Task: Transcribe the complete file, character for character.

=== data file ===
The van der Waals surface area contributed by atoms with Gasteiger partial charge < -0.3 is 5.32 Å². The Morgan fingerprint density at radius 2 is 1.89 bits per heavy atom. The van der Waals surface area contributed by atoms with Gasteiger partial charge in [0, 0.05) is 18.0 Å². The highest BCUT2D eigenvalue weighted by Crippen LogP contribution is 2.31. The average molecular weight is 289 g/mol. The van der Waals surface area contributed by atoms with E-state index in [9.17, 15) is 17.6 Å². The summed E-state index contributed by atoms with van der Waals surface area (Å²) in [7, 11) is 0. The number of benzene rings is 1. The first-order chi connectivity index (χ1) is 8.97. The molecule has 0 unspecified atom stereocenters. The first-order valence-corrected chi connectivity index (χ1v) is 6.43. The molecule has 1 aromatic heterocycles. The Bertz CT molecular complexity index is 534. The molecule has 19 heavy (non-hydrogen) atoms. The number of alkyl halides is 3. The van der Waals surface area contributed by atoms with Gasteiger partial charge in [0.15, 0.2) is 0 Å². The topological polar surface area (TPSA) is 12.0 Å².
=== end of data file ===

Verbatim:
The van der Waals surface area contributed by atoms with Gasteiger partial charge < -0.3 is 5.32 Å². The Morgan fingerprint density at radius 2 is 1.89 bits per heavy atom. The van der Waals surface area contributed by atoms with Gasteiger partial charge in [0, 0.05) is 18.0 Å². The highest BCUT2D eigenvalue weighted by Crippen LogP contribution is 2.31. The average molecular weight is 289 g/mol. The van der Waals surface area contributed by atoms with E-state index in [9.17, 15) is 17.6 Å². The summed E-state index contributed by atoms with van der Waals surface area (Å²) in [7, 11) is 0. The number of benzene rings is 1. The first-order chi connectivity index (χ1) is 8.97. The molecule has 0 unspecified atom stereocenters. The first-order valence-corrected chi connectivity index (χ1v) is 6.43. The molecule has 1 aromatic heterocycles. The Bertz CT molecular complexity index is 534. The molecule has 19 heavy (non-hydrogen) atoms. The number of alkyl halides is 3. The van der Waals surface area contributed by atoms with Gasteiger partial charge in [0.15, 0.2) is 0 Å². The topological polar surface area (TPSA) is 12.0 Å².